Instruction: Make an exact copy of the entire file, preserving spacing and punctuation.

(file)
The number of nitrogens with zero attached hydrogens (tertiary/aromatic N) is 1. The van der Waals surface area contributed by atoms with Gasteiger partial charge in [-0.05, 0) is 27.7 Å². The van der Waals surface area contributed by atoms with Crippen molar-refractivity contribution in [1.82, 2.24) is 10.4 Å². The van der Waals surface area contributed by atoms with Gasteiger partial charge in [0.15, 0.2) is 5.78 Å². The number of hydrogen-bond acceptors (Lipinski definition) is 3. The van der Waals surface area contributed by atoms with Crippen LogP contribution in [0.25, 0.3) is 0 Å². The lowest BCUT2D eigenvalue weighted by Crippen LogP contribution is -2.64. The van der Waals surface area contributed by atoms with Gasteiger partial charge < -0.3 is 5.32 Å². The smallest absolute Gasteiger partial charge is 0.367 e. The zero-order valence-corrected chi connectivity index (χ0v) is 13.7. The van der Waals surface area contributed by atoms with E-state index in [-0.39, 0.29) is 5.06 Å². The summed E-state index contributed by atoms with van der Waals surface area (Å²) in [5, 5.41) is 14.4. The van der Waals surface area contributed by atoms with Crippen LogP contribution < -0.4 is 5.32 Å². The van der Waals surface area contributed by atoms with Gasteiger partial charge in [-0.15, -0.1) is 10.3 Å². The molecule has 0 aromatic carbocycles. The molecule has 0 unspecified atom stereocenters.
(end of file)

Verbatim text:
The number of nitrogens with zero attached hydrogens (tertiary/aromatic N) is 1. The van der Waals surface area contributed by atoms with Gasteiger partial charge in [-0.05, 0) is 27.7 Å². The van der Waals surface area contributed by atoms with Crippen molar-refractivity contribution in [1.82, 2.24) is 10.4 Å². The van der Waals surface area contributed by atoms with Gasteiger partial charge in [0.15, 0.2) is 5.78 Å². The number of hydrogen-bond acceptors (Lipinski definition) is 3. The van der Waals surface area contributed by atoms with Crippen LogP contribution in [0.25, 0.3) is 0 Å². The lowest BCUT2D eigenvalue weighted by Crippen LogP contribution is -2.64. The van der Waals surface area contributed by atoms with Gasteiger partial charge < -0.3 is 5.32 Å². The smallest absolute Gasteiger partial charge is 0.367 e. The zero-order valence-corrected chi connectivity index (χ0v) is 13.7. The van der Waals surface area contributed by atoms with E-state index in [-0.39, 0.29) is 5.06 Å². The summed E-state index contributed by atoms with van der Waals surface area (Å²) in [5, 5.41) is 14.4. The van der Waals surface area contributed by atoms with Crippen LogP contribution < -0.4 is 5.32 Å². The van der Waals surface area contributed by atoms with Gasteiger partial charge in [-0.15, -0.1) is 10.3 Å². The molecule has 0 aromatic carbocycles. The molecule has 0 unspecified atom stereocenters.